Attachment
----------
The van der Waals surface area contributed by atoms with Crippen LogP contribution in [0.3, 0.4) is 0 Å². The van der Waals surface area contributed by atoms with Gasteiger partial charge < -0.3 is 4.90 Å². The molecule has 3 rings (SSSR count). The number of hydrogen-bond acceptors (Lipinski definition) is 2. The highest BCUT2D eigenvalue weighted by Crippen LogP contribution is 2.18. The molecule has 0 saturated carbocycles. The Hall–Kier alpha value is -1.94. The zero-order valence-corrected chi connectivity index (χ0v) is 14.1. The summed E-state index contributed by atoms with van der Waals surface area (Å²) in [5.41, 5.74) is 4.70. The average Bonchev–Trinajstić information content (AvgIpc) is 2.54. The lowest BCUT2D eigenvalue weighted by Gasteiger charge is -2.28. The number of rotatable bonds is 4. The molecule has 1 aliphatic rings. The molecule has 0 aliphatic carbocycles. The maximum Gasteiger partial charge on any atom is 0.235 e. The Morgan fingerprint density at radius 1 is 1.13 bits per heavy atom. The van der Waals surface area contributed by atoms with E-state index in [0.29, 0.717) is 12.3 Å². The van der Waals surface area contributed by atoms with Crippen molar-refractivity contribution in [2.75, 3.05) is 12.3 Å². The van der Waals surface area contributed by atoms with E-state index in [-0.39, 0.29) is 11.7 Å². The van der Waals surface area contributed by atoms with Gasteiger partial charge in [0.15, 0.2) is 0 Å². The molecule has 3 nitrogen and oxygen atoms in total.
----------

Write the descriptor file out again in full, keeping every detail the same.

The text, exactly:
The van der Waals surface area contributed by atoms with Crippen LogP contribution in [0.3, 0.4) is 0 Å². The van der Waals surface area contributed by atoms with Gasteiger partial charge < -0.3 is 4.90 Å². The molecule has 3 rings (SSSR count). The number of hydrogen-bond acceptors (Lipinski definition) is 2. The highest BCUT2D eigenvalue weighted by Crippen LogP contribution is 2.18. The molecule has 0 saturated carbocycles. The Hall–Kier alpha value is -1.94. The zero-order valence-corrected chi connectivity index (χ0v) is 14.1. The summed E-state index contributed by atoms with van der Waals surface area (Å²) in [5.41, 5.74) is 4.70. The average Bonchev–Trinajstić information content (AvgIpc) is 2.54. The lowest BCUT2D eigenvalue weighted by Gasteiger charge is -2.28. The number of rotatable bonds is 4. The molecule has 1 aliphatic rings. The molecule has 0 aliphatic carbocycles. The maximum Gasteiger partial charge on any atom is 0.235 e. The Morgan fingerprint density at radius 1 is 1.13 bits per heavy atom. The van der Waals surface area contributed by atoms with E-state index in [0.29, 0.717) is 12.3 Å². The van der Waals surface area contributed by atoms with Crippen molar-refractivity contribution in [2.75, 3.05) is 12.3 Å². The van der Waals surface area contributed by atoms with E-state index in [-0.39, 0.29) is 11.7 Å². The van der Waals surface area contributed by atoms with Gasteiger partial charge in [0.15, 0.2) is 0 Å². The molecule has 3 nitrogen and oxygen atoms in total.